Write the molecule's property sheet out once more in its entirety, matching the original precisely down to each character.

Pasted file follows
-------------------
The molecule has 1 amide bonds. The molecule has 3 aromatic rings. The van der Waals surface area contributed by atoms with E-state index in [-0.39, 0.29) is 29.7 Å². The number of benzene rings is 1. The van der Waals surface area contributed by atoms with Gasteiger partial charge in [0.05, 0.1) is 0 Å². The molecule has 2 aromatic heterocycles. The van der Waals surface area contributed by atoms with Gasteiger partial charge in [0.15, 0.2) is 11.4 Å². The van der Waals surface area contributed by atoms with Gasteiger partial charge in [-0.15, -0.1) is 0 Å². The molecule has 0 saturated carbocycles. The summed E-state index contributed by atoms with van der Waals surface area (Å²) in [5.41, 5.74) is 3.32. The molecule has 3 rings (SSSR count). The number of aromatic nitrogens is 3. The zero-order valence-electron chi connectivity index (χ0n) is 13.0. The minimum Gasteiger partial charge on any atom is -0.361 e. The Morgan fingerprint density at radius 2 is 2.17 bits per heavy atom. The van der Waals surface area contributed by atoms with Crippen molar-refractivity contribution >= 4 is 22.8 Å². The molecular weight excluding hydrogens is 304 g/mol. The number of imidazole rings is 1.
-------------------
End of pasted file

The molecule has 1 amide bonds. The molecule has 3 aromatic rings. The van der Waals surface area contributed by atoms with E-state index in [-0.39, 0.29) is 29.7 Å². The number of benzene rings is 1. The van der Waals surface area contributed by atoms with Gasteiger partial charge in [0.05, 0.1) is 0 Å². The molecule has 2 aromatic heterocycles. The van der Waals surface area contributed by atoms with Gasteiger partial charge in [0.15, 0.2) is 11.4 Å². The van der Waals surface area contributed by atoms with Gasteiger partial charge in [-0.15, -0.1) is 0 Å². The molecule has 0 saturated carbocycles. The summed E-state index contributed by atoms with van der Waals surface area (Å²) in [5.41, 5.74) is 3.32. The molecule has 3 rings (SSSR count). The number of aromatic nitrogens is 3. The zero-order valence-electron chi connectivity index (χ0n) is 13.0. The minimum Gasteiger partial charge on any atom is -0.361 e. The Morgan fingerprint density at radius 2 is 2.17 bits per heavy atom. The van der Waals surface area contributed by atoms with Crippen molar-refractivity contribution >= 4 is 22.8 Å². The molecular weight excluding hydrogens is 304 g/mol. The number of imidazole rings is 1.